Candide closed on Sunday afternoon. Normally, when a show ends, actors say good-bye, promise to keep in touch and rush off to catch a train. But this show was different. When I came down from the booth for intermission, everyone had gathered in the green room. It was as if they needed to spend every precious moment left with each other. The farewells after the performance lasted longer than most. We felt closer than a normal cast because we had all been through and created something that was larger than any one of us had done before. It was one of those times when a group of people have been through something so emotional that only those involved in it can understand it. I'm not sure what it's called or if I'm explaining it correctly. The first rule of Candide is that no one talks about Candide. Or something like that.
When I hit the go button for the last few cues, my eyes welled up. I thought back to the start of rehearsals when I couldn't remember any one's name and to tech which felt as if it would never end. But it did end, and we had a show that ran like clockwork. I never thought it would become this good or this easy a production. Yet, it did and I was a part of it. I'm not a sentimental person but I was sad at leaving it all. I had seen this show through to the end with success--and no injuries.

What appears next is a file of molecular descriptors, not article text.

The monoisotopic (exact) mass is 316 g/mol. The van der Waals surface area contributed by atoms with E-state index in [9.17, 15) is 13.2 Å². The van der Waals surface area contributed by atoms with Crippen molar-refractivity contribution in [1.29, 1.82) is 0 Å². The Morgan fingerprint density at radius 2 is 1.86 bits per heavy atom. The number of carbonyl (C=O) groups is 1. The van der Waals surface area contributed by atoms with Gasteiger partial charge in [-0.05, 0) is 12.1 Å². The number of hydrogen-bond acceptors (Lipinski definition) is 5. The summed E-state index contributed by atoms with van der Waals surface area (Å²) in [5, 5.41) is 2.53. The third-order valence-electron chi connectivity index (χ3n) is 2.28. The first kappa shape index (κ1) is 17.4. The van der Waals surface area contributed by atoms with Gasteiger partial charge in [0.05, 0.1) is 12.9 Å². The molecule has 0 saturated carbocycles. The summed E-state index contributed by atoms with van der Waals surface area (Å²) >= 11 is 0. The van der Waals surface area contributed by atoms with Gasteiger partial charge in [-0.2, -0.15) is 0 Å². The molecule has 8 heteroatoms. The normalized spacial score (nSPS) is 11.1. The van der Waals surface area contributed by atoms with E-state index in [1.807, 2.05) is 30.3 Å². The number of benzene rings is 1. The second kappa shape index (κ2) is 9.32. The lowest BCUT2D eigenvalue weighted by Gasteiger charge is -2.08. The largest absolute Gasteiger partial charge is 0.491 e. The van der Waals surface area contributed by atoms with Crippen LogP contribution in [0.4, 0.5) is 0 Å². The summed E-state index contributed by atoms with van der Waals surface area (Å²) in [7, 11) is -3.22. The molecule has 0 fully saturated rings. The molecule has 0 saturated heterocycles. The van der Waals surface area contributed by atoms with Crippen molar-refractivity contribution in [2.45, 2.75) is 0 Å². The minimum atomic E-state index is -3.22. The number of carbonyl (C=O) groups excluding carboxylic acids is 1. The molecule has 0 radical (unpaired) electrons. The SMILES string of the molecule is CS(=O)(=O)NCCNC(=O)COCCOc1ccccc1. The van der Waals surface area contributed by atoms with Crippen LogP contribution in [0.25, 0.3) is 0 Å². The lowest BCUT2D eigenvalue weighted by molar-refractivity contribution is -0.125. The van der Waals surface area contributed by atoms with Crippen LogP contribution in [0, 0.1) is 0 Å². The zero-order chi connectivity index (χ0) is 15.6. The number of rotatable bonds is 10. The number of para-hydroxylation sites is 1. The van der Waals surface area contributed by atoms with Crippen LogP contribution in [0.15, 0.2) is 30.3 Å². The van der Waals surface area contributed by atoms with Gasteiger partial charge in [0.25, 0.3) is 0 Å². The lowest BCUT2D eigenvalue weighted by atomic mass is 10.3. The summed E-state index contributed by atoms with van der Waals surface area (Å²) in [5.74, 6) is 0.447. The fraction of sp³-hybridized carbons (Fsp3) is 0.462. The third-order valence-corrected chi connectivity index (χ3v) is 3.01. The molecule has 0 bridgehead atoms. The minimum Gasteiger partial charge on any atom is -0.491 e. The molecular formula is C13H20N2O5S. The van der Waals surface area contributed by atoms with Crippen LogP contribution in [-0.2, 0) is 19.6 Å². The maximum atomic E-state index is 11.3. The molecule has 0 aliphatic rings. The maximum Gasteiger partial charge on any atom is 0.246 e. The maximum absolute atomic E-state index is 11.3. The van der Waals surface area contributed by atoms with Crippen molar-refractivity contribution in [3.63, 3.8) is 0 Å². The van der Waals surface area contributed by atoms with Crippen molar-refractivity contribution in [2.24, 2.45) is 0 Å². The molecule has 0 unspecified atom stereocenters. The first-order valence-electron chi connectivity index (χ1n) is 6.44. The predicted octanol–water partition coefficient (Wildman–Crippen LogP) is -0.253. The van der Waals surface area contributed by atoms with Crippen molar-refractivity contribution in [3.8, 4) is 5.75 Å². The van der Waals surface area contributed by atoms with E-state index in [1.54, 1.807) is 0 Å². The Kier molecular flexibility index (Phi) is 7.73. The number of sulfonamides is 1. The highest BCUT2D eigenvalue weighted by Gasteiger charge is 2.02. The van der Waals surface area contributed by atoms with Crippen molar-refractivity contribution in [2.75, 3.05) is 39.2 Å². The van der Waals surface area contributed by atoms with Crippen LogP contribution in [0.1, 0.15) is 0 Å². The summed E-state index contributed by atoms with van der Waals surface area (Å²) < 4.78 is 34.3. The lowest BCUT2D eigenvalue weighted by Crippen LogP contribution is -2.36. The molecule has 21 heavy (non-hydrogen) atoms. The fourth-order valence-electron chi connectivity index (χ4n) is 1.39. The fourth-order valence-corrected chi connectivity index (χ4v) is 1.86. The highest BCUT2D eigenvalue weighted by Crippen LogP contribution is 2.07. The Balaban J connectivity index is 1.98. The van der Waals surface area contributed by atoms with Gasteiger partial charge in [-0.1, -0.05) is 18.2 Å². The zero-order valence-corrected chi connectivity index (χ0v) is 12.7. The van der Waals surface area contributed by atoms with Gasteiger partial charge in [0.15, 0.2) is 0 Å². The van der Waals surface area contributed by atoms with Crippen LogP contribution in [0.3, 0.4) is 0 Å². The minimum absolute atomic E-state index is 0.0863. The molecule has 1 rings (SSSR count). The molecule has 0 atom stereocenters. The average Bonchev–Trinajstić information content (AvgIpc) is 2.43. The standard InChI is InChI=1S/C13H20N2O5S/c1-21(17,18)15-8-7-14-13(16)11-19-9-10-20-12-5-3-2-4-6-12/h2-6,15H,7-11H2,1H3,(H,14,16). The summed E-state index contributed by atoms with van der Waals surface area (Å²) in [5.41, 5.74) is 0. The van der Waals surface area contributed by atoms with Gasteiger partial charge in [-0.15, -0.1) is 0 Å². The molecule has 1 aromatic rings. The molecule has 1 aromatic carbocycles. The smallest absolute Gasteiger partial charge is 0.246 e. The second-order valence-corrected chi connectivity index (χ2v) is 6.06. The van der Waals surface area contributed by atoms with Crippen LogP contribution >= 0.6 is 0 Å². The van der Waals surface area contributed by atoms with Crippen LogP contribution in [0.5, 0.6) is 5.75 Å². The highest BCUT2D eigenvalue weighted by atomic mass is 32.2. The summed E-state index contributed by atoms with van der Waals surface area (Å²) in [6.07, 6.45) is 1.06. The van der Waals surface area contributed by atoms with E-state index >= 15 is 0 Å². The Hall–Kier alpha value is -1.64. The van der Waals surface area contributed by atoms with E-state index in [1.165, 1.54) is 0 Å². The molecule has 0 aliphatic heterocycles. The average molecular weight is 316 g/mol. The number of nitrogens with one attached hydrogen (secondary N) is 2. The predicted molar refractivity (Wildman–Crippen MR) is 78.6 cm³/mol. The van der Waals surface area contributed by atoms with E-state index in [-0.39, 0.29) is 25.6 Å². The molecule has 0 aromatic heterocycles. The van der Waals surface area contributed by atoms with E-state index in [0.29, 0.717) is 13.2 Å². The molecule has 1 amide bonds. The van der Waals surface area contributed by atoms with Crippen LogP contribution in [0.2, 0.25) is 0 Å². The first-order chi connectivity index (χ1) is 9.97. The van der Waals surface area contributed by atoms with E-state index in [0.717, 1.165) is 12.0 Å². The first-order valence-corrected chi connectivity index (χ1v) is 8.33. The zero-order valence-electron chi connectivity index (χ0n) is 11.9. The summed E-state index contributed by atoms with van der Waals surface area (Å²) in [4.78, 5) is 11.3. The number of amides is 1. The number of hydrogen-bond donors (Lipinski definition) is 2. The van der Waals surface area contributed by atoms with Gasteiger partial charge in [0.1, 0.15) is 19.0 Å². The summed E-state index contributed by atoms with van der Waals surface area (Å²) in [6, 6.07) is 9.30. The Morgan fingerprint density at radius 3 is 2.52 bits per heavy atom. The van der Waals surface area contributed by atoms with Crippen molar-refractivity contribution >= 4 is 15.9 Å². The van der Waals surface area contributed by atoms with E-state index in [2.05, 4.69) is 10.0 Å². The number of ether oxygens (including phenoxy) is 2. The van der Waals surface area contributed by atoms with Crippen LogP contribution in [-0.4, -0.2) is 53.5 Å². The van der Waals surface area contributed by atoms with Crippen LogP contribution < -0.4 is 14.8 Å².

No actors were harmed in the making of Candide.
So saying good-bye was bittersweet. I was excited to return to my normal life at home but sad to be leaving behind the challenge of each performance. The crew and I started our strike almost immediately after the curtain went down. Well, to be honest, the crew started the strike, I wandered around saying good-bye, not willing to begin the final closure of the show.
I had to though, because everyone had left and I had no one else to talk to. So I wiped down dressing room tables and took apart body mics. It was with mixed feelings of pride, joy and sadness that I turned in my keys and left my prompt book for the production manager; I was leaving behind the last tactile vestiges of my involvement with Candide. I'll be back of course, for The Seafarer at the end of the season, but this show had affected me in much the same way it affected the actors. I didn't know how to leave it. Yet, I did leave it, in the same way I left it every night after a performance by walking out the door of theater.
And then, like every night after a performance, I went to the bar.